November 18 2017

Balance is a Mindset

by Isobel Johnston, MA-Phd candidate, Arizona State University, Tempe

Venus's Bathing (Margate) A woman swimming in the sea; in the background people are looking out to sea from cliffs and a beach. The lettering says; Side Way or any Way. Etching by Thomas Rowlandson, ca. 1800

Editor's Note: This is the first post in Guide for the Guild, a year-long series of blogs posts submitted by AAR members in response to the Status on Women in the Profession Committee's work-life balance project. To learn more, visit SWP's page on the AAR website.

I spent my first semester of graduate school in survival mode maintaining my studies and TA obligations through the shock and vicious morning sickness of a surprise pregnancy. My second semester was consumed with grief and physical recovery over a miscarriage at seventeen-weeks, six days before my first class. With my reserves for stress management depleted and my sense of direction shifted for the third time in less than six months, I succumbed to the existential self-questioning inherent in any major loss. Compounding this disorienting time was the bewildering timing of these events at the very outset of my midlife transition from professional at-home motherhood, returning to school and upgrading my role in the professional world.

What was the meaning of it all? Trying to view the crisis as a meaningful moment in my own life journey may not have been the wisest move during the semester. It raised questions that could not be answered in any objective, external way. What was I supposed to get from all this? Was life telling me I needed to stay home, continue to build my life more around family, have another child? Was this hurdle placed in my path to sharpen my drive for a midlife career shift? The only answers lay within, in what I wanted them to be, and it was impossible for me to know what I wanted during this time. I felt the work-family divide as a visceral reality.

The end of that semester brought me a sense of closure and clarity. My enthusiasm returned as I found myself revising my strategies for the next year, planning the summer with my children to include activities that met their needs and trained them in better habits to meet my needs in the coming year. The answer which bubbled to the surface was this: After months of struggling through seemingly separate details, I needed the big picture. Some people express this big picture in terms of a greater purpose or personal fulfillment; I think in terms of wholeness. I need to see career and home life as the public and private expressions of the same self. Who am I? I have an analytic mind, I am a passionate learner and teacher, and writing centers and energizes me. What other career path will satisfy this skill set? The love and challenges of my husband and children and pride in my home are centered in a purpose and skill set which overlaps into my public domain: creating an environment for moving through life with awareness and supporting myself, my family (my students and colleagues) in our individual life quests for understanding, identifying obstacles to success, and negotiating solutions unique to each member of my family (student, class, or department).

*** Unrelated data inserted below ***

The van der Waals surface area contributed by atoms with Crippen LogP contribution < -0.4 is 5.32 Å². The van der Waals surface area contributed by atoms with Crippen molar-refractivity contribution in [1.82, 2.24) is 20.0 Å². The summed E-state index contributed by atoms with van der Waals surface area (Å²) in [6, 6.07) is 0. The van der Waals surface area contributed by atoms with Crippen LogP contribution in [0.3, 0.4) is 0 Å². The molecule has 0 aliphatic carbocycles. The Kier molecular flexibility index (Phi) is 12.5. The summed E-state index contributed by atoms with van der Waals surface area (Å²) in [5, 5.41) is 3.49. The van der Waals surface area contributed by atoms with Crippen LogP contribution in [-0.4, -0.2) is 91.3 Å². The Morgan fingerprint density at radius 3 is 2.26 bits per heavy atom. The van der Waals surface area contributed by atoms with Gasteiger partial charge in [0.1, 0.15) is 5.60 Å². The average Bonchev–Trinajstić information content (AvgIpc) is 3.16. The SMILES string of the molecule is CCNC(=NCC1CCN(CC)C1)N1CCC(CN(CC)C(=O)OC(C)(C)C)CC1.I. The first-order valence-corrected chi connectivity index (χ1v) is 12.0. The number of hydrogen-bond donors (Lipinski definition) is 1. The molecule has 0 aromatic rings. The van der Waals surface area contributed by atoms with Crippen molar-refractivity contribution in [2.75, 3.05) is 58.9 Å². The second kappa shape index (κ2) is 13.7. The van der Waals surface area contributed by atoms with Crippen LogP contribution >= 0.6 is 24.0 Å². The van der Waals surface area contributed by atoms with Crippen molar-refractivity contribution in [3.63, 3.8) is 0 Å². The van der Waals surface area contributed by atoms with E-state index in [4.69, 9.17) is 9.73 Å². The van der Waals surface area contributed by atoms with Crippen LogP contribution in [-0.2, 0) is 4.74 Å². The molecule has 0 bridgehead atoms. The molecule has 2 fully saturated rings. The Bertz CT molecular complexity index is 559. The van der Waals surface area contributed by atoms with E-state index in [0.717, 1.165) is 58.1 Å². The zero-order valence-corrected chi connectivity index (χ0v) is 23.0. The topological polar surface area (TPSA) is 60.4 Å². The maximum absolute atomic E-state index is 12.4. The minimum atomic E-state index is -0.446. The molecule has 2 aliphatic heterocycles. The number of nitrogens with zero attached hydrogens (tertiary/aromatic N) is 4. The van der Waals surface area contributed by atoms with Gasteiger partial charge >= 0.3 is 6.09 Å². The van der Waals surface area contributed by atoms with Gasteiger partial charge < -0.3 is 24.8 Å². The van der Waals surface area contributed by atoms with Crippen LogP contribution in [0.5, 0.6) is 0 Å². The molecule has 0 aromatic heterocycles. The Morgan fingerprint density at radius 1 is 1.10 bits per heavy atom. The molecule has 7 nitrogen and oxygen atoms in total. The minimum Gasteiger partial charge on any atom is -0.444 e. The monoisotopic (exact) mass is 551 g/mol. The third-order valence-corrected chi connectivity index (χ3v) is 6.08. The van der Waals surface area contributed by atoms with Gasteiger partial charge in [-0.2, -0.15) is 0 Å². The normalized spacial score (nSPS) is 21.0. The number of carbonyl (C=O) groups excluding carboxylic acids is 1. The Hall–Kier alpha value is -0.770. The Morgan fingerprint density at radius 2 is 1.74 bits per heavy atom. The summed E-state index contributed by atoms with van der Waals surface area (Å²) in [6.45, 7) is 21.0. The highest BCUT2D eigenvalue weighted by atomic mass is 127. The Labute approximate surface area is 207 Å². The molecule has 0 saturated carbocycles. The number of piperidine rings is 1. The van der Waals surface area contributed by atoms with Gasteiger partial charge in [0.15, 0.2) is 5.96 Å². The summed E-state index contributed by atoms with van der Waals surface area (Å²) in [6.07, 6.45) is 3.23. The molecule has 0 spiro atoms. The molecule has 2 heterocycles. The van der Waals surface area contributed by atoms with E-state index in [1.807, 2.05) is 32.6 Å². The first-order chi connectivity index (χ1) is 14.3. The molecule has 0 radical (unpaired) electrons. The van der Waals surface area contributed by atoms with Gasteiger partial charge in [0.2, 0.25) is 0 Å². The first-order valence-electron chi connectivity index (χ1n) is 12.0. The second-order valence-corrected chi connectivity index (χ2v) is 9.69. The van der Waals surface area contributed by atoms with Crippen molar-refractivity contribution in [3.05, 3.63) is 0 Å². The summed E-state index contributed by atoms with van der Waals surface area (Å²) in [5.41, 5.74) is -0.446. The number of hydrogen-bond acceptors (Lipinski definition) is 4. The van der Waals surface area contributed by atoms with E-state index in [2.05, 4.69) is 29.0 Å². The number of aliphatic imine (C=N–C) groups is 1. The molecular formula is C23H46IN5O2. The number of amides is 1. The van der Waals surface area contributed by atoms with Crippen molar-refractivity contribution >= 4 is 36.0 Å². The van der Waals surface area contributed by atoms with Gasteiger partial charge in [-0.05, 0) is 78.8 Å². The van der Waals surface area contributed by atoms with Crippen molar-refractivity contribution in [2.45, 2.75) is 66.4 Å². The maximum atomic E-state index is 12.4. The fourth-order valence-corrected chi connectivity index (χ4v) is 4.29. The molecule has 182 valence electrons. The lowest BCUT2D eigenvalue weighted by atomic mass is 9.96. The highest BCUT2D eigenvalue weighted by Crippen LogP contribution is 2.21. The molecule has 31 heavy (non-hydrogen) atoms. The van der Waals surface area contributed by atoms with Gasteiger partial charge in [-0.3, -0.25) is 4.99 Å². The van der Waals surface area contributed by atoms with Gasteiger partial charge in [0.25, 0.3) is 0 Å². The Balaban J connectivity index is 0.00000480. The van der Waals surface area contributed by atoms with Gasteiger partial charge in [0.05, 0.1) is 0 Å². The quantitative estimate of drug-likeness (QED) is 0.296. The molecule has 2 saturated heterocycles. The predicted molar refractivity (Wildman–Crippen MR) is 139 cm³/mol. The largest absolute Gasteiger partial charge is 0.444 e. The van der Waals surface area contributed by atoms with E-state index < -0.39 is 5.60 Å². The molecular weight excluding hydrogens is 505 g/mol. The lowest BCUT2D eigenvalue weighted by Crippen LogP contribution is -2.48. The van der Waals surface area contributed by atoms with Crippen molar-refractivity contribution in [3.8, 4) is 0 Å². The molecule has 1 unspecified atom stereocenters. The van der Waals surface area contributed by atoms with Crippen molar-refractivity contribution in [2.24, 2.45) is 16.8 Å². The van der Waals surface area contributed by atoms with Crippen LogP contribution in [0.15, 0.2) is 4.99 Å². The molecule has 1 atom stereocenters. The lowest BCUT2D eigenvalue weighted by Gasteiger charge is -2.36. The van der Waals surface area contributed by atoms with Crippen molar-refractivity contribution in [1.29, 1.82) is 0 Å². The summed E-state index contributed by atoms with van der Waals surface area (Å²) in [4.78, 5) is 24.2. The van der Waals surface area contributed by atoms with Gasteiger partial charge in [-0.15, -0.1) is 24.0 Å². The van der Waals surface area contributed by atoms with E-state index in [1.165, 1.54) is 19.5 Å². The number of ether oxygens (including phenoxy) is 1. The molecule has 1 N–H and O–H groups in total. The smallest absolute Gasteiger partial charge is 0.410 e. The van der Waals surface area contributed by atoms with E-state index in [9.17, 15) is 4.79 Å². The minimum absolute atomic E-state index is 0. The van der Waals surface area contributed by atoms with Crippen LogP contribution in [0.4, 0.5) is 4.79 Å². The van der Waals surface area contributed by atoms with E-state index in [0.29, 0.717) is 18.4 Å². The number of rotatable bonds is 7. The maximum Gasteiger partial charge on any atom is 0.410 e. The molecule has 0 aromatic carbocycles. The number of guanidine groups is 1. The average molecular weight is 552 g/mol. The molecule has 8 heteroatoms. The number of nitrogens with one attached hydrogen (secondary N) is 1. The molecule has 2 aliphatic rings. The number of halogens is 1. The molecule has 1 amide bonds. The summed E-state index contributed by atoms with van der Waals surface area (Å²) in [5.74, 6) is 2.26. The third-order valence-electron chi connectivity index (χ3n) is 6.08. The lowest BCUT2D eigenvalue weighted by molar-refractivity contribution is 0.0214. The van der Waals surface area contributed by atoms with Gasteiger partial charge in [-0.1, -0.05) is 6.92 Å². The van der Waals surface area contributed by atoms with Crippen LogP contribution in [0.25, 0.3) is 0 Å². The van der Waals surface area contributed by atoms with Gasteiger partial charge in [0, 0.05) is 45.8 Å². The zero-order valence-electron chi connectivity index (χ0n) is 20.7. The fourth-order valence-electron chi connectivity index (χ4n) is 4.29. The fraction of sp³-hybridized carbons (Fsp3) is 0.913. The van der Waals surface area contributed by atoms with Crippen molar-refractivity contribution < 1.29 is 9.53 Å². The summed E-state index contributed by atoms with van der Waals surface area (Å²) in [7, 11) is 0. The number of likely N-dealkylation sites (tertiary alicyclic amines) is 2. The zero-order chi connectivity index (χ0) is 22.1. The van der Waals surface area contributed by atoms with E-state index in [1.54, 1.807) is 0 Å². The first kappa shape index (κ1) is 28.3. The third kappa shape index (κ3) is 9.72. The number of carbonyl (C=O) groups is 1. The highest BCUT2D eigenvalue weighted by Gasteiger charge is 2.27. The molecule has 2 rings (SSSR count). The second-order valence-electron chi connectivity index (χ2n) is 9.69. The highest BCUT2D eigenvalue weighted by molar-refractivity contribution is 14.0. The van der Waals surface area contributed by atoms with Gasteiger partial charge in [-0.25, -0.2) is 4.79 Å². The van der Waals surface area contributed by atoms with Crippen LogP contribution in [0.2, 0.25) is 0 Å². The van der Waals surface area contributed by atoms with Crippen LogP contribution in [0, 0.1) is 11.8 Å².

When I can see the wholeness of my life, not separate lives, it becomes easier to commit myself to this messy reality of negotiating the competing demands. The hurdles and obstacles in both the private and public parts of my life are not just par for the course, they are opportunities for growth unique to me and my path, inviting me to live with greater depth and richness.

The greatest challenge is maintaining my whole well-being, nurturing my resilience so that I may read and ride the inevitable “waves” effectively. Self-care—be it vitamins, exercise, prayer, massage, girlfriend time, bubble baths, or a soupçon of emotional eating—can support us in finding our big picture, but more critically, self-care helps us stay centered within in it through the rough times.


Image: Venus's Bathing, hand-colored etching by Thomas Rowlandson, c. 1800. Courtesy of Wellcome Library, London.